“None of this would be possible without the involvement and the enlightened cooperation of the community of Simpson Bay. This involvement and cooperation has so far been readily and willingly offered.”
John Kasarda, the leading proponent of the aerotropolis concept in the world, explained at the same symposium that airports had become multimodal multifunctional economic engines driving commercial development well beyond their boundaries.
He expressed confidence that the management of SXM Airport was on the right path and reiterated, in response to questions from the audience, that size was not necessarily an impediment, while speed in decision-making and action was a sure way to success.
Smaller airports have been adopting and adapting the aerotropolis model, Kasarda said. Even airports that have space limitations are developing in the direction of a structure that looks more like an airport city or aerotropolis, he said.
Airports in Asia, the Middle East and Europe have been transforming themselves rapidly into airport cities. Singapore (SIN) is a prime example in Asia, with Schiphol in Amsterdam (AMS), Charles de Gaulle (CDG) in Paris and Frankfurt (FRA) in Germany as the models in Europe. US airports, and almost by extension those in the Caribbean, are quite behind where this concept is concerned.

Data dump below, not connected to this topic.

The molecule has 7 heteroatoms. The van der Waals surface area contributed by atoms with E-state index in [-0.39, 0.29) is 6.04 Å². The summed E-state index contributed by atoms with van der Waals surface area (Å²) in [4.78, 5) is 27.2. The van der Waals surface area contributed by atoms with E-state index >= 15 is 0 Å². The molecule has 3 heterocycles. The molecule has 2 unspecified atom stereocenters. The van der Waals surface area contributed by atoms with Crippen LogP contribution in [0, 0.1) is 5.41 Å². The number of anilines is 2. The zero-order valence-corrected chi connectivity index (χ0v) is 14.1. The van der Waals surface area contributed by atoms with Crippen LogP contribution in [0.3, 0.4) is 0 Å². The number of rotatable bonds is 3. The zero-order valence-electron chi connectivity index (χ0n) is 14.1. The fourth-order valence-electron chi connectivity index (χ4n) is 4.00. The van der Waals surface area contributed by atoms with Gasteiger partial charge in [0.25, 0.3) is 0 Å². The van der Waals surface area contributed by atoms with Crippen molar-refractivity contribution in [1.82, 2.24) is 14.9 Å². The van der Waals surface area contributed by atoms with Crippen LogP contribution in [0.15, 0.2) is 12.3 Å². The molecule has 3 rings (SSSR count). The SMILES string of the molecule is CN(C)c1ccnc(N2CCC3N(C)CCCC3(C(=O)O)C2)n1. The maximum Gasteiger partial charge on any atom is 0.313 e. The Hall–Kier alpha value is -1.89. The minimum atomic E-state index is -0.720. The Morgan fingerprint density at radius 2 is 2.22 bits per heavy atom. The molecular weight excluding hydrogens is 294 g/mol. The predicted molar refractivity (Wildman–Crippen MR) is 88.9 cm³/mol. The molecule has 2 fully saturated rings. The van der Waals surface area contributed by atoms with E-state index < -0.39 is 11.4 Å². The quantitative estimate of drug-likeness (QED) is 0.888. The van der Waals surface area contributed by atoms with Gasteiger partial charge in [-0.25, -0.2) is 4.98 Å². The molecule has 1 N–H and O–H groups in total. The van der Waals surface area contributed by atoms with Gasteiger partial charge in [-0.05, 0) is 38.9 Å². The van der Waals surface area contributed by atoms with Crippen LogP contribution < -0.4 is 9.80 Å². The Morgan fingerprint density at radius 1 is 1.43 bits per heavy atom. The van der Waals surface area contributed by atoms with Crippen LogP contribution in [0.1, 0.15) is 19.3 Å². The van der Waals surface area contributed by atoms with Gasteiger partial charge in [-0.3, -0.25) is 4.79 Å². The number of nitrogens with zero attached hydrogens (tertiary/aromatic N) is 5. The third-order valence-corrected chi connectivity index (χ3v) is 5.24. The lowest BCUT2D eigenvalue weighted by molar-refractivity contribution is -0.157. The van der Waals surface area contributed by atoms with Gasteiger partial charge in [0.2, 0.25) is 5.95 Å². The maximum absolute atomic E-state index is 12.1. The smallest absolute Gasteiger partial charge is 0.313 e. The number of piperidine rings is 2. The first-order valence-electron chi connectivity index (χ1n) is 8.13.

These airports, particularly Schiphol and Charles de Gaulle, are run on a private-public sector partnership and usually are devoid of political interference. They have organisations like the Schiphol Group, Fraport or Aeroports de France that basically do business like private-sector companies do, not the way governments do business. However, coordination between all stakeholders is central to the successful development of an airport city, Kasarda stressed.
The driving force behind the aerotropolis model is the route structure; in other words, connectivity. Airports with more connectivity – that is, the number of markets/destinations they serve multiplied by the frequency of service to those markets – obviously will attract more aviation-related business to the airports than those with less connectivity.
However, enhancing the passenger experience is fundamental in this scenario, as it not only will lead to increased revenues, but also could attract even more passengers. Kasarda suggested that hub airports should improve their status by reducing cost for airlines that service them and focusing on increasing non-aeronautical revenue sources.
The time may come, he said, when rather than airlines paying landing fees, it would be the airports that would pay the airlines for bringing passengers to them.